How can I convert an u64 into a native byte order &str?

Hi, guys! I'm new to Rust.

How can I convert an u64 into a native byte order &str?
I can get the [u8; 8] from 1000u64.to_ne_bytes(),
and I can get the &[u8] from 1000u64.to_ne_bytes().as_slice(),
but I have no idea how to convert the [u8; 8] / &[u8] into a native byte order &str.

Update: Since the [u8; 8] / &[u8] is already byte order stored, I guess I just need to conver the [u8; 8] / &[u8] into a corresponding &str as it's(same memory layout)?

And I guess I can't use std::str::from_utf8() since the &[u8] may not a valid UTF-8 string?

Basically, in the C/C++ env, I just need to use:

uint64_t x = 0x01020304_05060708;
const char *p = (const char *) &x; // Unsafe, but native byte order in nature

Anyone can help with this?

Can I just use the std::str::from_utf8_unchecked(1000u64.to_ne_bytes().as_slice()) ?

What's a native byte order string? Do you have an example in mind?

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I don't know about this, but since the &[u8] already byte order stored, I guess I just need to convert it as it's into a corresponding &str?

Do you mean you want "000000000000000f" (or "0f00000000000000") from 15? Or a sequence of bytes with 15 NULs? The former will involve allocating a String and the latter is problematic for non-ASCII byte values (as Rust strings are UTF8).

Maybe a better question is, what's your end goal?

(On mobile or I'd give code examples.)

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Do you mean you want "000000000000000f" (or "0f00000000000000" ) from 15 ?

It doesn't matter, the string should be lengthed 8 bytes, and for sure, it's not a UTF-8 string and will never be.

For example, in big-endian arch, it's 000000000000000f, 0f00000000000000 on little-endian. But it's always guaranteed to be 8 bytes long.

I managed to convert the &[u8] into a &[str] (used as if it's a byte array/slice).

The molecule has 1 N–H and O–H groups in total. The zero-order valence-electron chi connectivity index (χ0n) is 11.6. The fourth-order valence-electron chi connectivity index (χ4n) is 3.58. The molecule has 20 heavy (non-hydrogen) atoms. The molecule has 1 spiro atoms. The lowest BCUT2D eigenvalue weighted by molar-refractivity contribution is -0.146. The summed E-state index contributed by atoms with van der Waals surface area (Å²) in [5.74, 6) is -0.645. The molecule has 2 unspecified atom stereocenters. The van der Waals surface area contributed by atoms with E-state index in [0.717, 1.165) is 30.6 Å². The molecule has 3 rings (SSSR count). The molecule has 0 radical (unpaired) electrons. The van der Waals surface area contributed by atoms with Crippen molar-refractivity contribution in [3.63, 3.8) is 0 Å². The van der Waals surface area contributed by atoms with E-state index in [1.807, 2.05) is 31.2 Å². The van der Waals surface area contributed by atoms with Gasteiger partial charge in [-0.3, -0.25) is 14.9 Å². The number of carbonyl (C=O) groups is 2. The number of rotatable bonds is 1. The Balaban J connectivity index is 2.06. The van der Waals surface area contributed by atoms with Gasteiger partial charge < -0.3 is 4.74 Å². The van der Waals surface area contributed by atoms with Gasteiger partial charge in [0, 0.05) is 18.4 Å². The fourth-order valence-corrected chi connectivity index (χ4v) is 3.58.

pub fn main() {
    let name = {
        let a = (0 as u64).to_ne_bytes();
        //unsafe { std::str::from_utf8_unchecked(a.as_slice()) }
        //unsafe { std::mem::transmute::<&[u8], &str>(a.as_slice()) }
        unsafe { std::mem::transmute::<_, &str>(a.as_slice()) }
    };
    debug_assert_eq!(name.len(), 8);
    println!("OK");
}

I wonder if it's correct for the above code, especially for the std::mem::transmute part?

This code is completely unsafe. Please don't do transmutes like that.
In particular, in Rust having a &str that points to non UTF-8 data is UB.
I think you are thinking about C where you can pretend every char * is a string. Unfortunately, that won't work in Rust.
A String and a &str must be valid UTF-8.


Also, I am not entirely sure why you want to convert a &[u8] to a &str. They are not equivalent. What is it that you actually want to achieve?

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Sounds like you want to store a sequence of bytes. For that [u8] (or [u8; 8]) is the most appropriate type. It literally means "a slice of bytes" (or "an array of bytes") and it sounds like that is what you are looking for.

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If you have a 100% guarantee that your bytes will always be valid UTF-8, then you can use str::from_utf8_unchecked(). Otherwise, you can use str::from_utf8(), and expect() against invalid UTF-8. To illustrate (Rust Playground):

use std::str;

fn main() {
    let x: u64 = 0x01020304_05060708;
    let bytes = x.to_ne_bytes();
    let p = str::from_utf8(&bytes).expect("invalid UTF-8");
    println!("{p:?}");
}

You can alternatively call str::from_utf8(&x.to_ne_bytes()).expect(...).to_owned() to create a String and avoid the extra variable.

I think the confusion here is that C uses const char * to represent both a string (roughly &str) and an array of bytes (&[u8]). From what you've said, you don't actually want a UTF-8 string[1] you want the bytes of a u64 in their native byte order (&[u8] or [u8; 8]).

The direct equivalent of your C code would be using 1000_u6.4.to_ne_bytes() to get the bytes as a fixed-size array and then taking a reference to it.

The implementation of u64::to_ne_bytes() is effectively a std::reinterpret_cast<std::array<uint8_t, size_of(uint64_t)>>(), which is the same as your code except it passes things around by value.


  1. There's no such thing as byte order in UTF-8, having invalid UTF-8 in a &str is UB, using unsafe because "that's what I would do in C" is almost always the wrong thing to do as a newbie, etc. ↩ī¸Ž

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One of the guarantees of the str type is that it represents a valid UTF-8 sequence. Constructing a value that does not do so violates the assumptions of that type and leads to undefined behaviour. In other words, if you can't guarantee that it's UTF-8 and can't accept a fallible conversion, then you can't have this.

Can you explain more about why it needs to be a &str specifically, and why a &[u8] (which would otherwise be a fairly normal way to represent "a sequence of bytes") would not be adequate for your purposes?

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Hi, guys. I believe I misunderstand the use case.
I should stick with the [u8], instead of trying to convert it into &str, since it doesn't make any sense.
Thank you all!

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